The EFM Feature

After recovering (as much as one can recover) from my Iraq experience and reconnecting with Nancy and the kids, I’ve started to think more and more about the 2008 election — what went wrong and what went right. I’ll be writing about this in a continuing series (and would love reader feedback) in part to help us learn more about our own party and movement and in part to learn lessons that may apply in 2012.
Here is my first question: Putting aside (for the moment) Mitt’s religious beliefs, what else could have accounted for the ferocity of some of his social conservative opposition? A person can’t spend five minutes patrolling the outer edges of the social conservative internet world without finding multiple examples of pure vitriol (no one does that better than Governor Huckabee’s supporters).
While there’s no single, simple explanation, part of the problem was simply a culture clash. For a host of reasons, the conservative movement has defined a particular kind of personal style and history as the archetype for the “true” social conservative. Mitt Romney did not have that style, nor did he have that history.
And what is that archetype? Let’s look at some of the recent political heroes (and heroines) of the social conservative movement: George Bush (for about seven years), Mike Huckabee, Sarah Palin, and (almost) Fred Thompson. What do they have in common? Several superficial things — down-home rhetoric, deep regional accents, an obvious distaste for elite culture, a very plain personal style — and a deeper feeling that their social conservatism was their primary defining characteristic, and that primary defining characteristic could overcome even actions inconsistent with that identity.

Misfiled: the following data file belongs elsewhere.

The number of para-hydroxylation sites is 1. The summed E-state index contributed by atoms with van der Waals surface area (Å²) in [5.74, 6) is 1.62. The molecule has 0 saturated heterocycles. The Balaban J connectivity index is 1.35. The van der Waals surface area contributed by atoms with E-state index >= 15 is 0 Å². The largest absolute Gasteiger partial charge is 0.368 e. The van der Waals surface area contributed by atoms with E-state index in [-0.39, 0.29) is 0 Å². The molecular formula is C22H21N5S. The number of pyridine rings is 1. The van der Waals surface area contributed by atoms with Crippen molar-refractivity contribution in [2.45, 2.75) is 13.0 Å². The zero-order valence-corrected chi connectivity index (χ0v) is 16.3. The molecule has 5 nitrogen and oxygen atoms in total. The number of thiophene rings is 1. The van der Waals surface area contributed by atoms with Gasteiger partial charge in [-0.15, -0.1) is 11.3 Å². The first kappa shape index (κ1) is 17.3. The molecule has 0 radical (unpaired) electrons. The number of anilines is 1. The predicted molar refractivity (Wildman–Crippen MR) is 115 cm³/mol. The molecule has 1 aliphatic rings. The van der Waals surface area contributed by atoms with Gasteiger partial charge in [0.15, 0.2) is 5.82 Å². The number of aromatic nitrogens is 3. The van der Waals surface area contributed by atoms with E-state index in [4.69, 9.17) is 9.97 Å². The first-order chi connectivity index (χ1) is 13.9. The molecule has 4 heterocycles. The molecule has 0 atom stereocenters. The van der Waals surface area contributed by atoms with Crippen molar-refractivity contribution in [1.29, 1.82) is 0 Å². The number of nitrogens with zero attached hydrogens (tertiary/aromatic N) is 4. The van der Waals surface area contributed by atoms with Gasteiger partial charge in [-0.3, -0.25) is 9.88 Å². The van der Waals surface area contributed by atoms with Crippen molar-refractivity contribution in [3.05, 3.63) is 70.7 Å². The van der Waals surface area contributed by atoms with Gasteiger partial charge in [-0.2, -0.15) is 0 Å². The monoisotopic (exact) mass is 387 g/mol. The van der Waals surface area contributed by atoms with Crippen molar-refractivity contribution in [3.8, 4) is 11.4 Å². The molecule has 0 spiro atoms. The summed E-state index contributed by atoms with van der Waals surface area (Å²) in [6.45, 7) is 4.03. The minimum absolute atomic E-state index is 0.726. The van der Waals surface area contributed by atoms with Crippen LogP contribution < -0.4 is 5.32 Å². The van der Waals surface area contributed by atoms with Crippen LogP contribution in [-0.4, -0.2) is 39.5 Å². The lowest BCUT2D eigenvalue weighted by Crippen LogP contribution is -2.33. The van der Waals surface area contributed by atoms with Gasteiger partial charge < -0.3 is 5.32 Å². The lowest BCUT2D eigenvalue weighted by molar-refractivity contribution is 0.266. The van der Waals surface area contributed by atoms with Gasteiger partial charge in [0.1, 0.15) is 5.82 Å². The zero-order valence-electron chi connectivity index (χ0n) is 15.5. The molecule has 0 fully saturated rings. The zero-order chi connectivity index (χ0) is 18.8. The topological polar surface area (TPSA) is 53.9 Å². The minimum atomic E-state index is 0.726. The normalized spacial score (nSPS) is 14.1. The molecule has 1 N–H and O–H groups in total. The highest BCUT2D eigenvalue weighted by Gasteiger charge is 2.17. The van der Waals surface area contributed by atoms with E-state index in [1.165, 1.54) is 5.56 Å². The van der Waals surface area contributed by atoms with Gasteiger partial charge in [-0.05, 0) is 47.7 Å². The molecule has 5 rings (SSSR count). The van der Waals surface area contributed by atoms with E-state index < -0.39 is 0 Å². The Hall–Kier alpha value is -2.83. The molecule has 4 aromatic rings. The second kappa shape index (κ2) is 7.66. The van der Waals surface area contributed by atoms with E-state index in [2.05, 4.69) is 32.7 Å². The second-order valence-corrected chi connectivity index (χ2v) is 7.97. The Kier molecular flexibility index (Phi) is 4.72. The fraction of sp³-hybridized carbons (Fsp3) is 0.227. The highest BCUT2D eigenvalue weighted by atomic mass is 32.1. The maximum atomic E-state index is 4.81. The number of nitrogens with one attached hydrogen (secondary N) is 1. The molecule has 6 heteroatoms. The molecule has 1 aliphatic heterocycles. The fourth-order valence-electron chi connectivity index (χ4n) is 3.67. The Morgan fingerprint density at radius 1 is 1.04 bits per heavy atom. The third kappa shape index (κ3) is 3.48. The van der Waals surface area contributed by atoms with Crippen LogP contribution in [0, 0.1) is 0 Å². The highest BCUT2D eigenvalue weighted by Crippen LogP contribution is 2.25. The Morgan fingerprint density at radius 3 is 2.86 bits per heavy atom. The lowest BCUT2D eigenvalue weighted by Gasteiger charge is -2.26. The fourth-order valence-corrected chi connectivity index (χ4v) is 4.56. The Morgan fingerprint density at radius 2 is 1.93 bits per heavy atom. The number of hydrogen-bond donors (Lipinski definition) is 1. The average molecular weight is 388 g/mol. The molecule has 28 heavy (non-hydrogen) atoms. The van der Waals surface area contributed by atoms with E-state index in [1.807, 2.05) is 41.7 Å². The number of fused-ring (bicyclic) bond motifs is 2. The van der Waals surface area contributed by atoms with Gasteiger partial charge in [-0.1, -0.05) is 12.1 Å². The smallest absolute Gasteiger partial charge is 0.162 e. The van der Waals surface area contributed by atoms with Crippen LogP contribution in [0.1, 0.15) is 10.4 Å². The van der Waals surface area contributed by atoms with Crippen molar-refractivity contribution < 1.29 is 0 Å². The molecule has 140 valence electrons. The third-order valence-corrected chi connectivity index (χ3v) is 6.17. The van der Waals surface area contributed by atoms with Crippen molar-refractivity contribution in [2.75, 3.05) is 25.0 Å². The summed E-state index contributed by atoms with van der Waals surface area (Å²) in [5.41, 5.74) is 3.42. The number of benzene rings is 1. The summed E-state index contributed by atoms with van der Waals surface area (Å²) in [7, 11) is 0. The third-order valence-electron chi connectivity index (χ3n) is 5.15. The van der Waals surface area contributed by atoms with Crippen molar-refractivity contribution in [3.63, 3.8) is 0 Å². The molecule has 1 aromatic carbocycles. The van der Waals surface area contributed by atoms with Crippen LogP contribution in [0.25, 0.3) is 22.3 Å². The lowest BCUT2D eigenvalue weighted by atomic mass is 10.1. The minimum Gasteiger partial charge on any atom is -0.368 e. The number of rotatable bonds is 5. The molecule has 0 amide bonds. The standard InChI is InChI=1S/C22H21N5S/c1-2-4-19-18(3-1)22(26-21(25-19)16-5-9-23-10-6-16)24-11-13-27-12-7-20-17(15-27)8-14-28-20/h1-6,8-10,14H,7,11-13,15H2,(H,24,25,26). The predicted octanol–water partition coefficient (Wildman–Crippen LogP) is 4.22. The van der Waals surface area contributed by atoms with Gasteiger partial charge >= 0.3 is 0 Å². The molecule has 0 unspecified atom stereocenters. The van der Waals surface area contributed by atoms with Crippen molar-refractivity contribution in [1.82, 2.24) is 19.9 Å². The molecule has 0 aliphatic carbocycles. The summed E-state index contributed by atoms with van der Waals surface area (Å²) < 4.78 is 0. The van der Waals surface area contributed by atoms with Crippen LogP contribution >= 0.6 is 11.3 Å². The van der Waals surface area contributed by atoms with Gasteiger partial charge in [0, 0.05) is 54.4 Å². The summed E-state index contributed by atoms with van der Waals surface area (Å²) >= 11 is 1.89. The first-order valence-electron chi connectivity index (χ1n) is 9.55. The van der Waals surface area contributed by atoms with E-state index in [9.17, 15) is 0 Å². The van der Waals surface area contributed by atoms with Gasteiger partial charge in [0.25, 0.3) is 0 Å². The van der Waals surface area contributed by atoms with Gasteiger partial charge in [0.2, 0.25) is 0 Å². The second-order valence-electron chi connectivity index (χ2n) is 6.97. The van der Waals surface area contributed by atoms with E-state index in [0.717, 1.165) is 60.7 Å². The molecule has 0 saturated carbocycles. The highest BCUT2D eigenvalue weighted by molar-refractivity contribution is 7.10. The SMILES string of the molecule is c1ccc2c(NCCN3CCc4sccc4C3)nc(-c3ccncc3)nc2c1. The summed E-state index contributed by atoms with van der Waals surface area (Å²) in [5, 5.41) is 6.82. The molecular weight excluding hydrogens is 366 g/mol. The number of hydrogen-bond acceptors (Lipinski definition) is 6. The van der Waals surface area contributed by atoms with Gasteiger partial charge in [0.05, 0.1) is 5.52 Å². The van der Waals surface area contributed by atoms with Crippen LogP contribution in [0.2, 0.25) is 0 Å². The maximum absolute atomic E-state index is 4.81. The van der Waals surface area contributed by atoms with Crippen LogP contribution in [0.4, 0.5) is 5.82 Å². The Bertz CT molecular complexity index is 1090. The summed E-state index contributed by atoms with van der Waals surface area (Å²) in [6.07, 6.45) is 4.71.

(This is why Thompson supporters responded with such ferocity when we noted his documented pro-choice past — it was as if we were tearing at the very foundations of their support for him, tearing at their very concept of who he was).
But what about Mitt? He is wealthy. He comes from the Northeast. He comes from the business world. He is a gifted communicator but doesn’t have the same down-home common touch as Palin, Bush, Huckabee, etc. Finally — and importantly — his primary defining characteristic is Mitt Romney, businessman and economic reformer, not Mitt Romney, culture warror. So people sometimes felt like he was “selling” his social conservatism rather than expressing his own beliefs from his heart.
I’m not sure that Mitt will ever be seen by some activists as the archetypical Republican that they crave, and they may never love him (or even like him). But let’s be very clear . . . He can win without their love.
What a difference two years makes. In 2007, we Republicans were pointing the economy as one of the unheralded success stories of the Bush administration, so an economic reformer like Mitt was not going to be able to run on his strength. And if he did, the Republican electorate would have actively resisted his message. But what about now? How much do we need someone whose record of economic success and expertise (applying conservative principles) is unmatched? How much better is it that he’s also a social conservative?
As much as we social conservatives wish that American thought was dominated by cultural concerns (but if it was, would we even be in a cultural crisis?), American thought is right now dominated by the most basic economic issues. But a time like this is extraordinarily dangerous culturally. Much damage can be done while even the attention of the religious community is diverted to their jobs, their life’s savings, and their very hope of providing their children with a better life.
We don’t know what the world will look like in 2011 and 2012, but if it looks anything like it does now, then the right man may very well find the right time to run.


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